I wrote this following the horrific school shooting in Parkland, Florida. I'm only now publishing it, but I thought it was a fitting post on this International Women's Day. To me, this day is more than a hashtag and social advocacy campaign, it is a movement that I truly believe in. When we empower women to lead, we all win.
Last week, two horrific events unfolded. One in the community where I live, and another in a town I had never heard of previously. My heart broke…again. A simple tweet from the local police department issuing an alert for a kidnapped girl, her mother brutally beaten during a home invasion, put me on edge. A few hours later my mom had just heard about the kidnapping in Charleston and called to make sure I was aware and being vigilant. It was what she said next that stopped me in my tracks, “I can’t believe there was another school shooting today.”
“What,” I responded.
“A shooting. In Florida. It’s awful. Turn on the news,” she replied.
While I was taking my toddlers for a walk, other moms were learning that they would never again see their children. As it always does, social media reared its ugly head and people suddenly became experts on the Constitution, gun control, violence and mental health. It made me sick to even think about, so I logged off.
The next morning my sister reached out. As she dropped her two little ones off at school she drove to work in sheer terror and fear of what the future holds for her children. Columbine, the first school shooting we had ever heard of, is no longer a once in a lifetime nightmare; school shootings are now a reality for our children.
Let me pause for a moment and fill in some gaps. I was the career focused woman who worked inside the beltway. I’ve written the talking points. Responded to tragedies. At that time, my reality was so wrapped up in nuances and policy that I couldn’t fathom why someone wouldn’t read the Washington Post, Wall Street Journal and New York Times from cover to cover every morning.
Now, as a mom, my perspective has changed. No one cares which party scores political points - we care if our children are safe. We would like maternity laws to change so that we don’t have to pump in the bathroom and squeeze into suits before our bodies are ready. We care if our schools are successful or failing. We care what our children consume (no we don’t think pizza sauce is a vegetable.) Most importantly, when we hear of another mom going through the unthinkable anguish of losing a child, our hearts break.
Lately, they’ve been breaking too much. From the horrors of middle school girls being sex trafficked to young girls being kidnapped to our high schoolers being gunned down at school, we are fed up.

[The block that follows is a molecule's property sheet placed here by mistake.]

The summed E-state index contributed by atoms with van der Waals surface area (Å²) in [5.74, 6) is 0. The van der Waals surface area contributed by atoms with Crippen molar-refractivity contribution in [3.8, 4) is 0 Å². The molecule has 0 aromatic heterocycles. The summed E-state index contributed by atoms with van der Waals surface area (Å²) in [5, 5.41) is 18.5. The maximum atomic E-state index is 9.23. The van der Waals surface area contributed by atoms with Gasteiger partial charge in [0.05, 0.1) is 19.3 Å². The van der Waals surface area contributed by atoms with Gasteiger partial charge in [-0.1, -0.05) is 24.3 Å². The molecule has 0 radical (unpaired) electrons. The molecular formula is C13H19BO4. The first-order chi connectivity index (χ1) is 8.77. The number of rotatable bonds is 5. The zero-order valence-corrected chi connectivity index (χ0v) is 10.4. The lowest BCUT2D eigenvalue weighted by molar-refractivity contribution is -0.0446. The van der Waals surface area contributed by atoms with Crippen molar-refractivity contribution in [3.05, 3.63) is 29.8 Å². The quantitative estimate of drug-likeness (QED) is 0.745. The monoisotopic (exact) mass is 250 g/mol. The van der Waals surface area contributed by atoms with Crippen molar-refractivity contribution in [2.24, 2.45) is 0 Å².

I can’t say enough is enough, because that’s been said over and over. Rather, today I’m proposing a solution. The national dialogue on school shootings, education, mental health, nutrition, healthcare and all the things that matter for safe and healthy communities, hasn’t changed. The partisan divide in our country, amplified by social media, has just made the conversation worse. Instead of working with the status quo, we need to change things.
I’m proposing that moms run for Congress.
Once we change the status quo of who is running for office, we can change the national conversation. We can move beyond talking points and start demanding solutions.
Why don’t more women run for office? Because we are managing households, companies and praying over our children before they go to school. But as a reformed beltway addict, and now a mom, I can say without hesitation that moms get shit done.
Moms often take the lead in shaping their families. They take on the responsibility of molding their children and setting them up for success. Imagine a Congress or Town Council or School Board full of moms who have lived through the repercussions of current policy. Change would come.
But, we can’t go in alone. We need each other. We need to rally around one another more fiercely to make change happen. If you know a mom or sister or aunt or grandmother who has the vision to make change possible - encourage them. Babysit for them. Bring them groceries. Empower them to make a difference.
As a child, my mom always used to say to me, “shine on.” Today, her words and encouragement are fitting for all women who feel the urge to look the status quo in the eyes and say, “vote for me.”